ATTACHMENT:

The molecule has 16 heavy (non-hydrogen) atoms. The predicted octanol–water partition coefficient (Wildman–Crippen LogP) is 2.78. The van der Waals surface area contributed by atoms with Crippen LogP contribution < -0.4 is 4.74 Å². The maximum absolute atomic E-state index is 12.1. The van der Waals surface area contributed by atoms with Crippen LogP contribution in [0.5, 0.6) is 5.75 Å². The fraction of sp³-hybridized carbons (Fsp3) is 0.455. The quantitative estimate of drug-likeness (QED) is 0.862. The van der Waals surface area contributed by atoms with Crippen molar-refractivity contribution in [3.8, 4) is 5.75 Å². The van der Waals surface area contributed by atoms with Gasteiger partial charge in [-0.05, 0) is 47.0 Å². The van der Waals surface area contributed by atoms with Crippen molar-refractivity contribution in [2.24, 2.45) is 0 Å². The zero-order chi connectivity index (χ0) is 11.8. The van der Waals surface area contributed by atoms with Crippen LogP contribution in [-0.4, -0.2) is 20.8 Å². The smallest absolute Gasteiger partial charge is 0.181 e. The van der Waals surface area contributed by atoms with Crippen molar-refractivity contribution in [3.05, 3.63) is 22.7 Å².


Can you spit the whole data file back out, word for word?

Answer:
The molecule has 16 heavy (non-hydrogen) atoms. The predicted octanol–water partition coefficient (Wildman–Crippen LogP) is 2.78. The van der Waals surface area contributed by atoms with Crippen LogP contribution < -0.4 is 4.74 Å². The maximum absolute atomic E-state index is 12.1. The van der Waals surface area contributed by atoms with Crippen LogP contribution in [0.5, 0.6) is 5.75 Å². The fraction of sp³-hybridized carbons (Fsp3) is 0.455. The quantitative estimate of drug-likeness (QED) is 0.862. The van der Waals surface area contributed by atoms with Crippen molar-refractivity contribution in [3.8, 4) is 5.75 Å². The van der Waals surface area contributed by atoms with Gasteiger partial charge in [-0.05, 0) is 47.0 Å². The van der Waals surface area contributed by atoms with Crippen molar-refractivity contribution in [2.24, 2.45) is 0 Å². The zero-order chi connectivity index (χ0) is 11.8. The van der Waals surface area contributed by atoms with Crippen LogP contribution in [-0.4, -0.2) is 20.8 Å². The smallest absolute Gasteiger partial charge is 0.181 e. The van der Waals surface area contributed by atoms with Crippen molar-refractivity contribution in [3.05, 3.63) is 22.7 Å².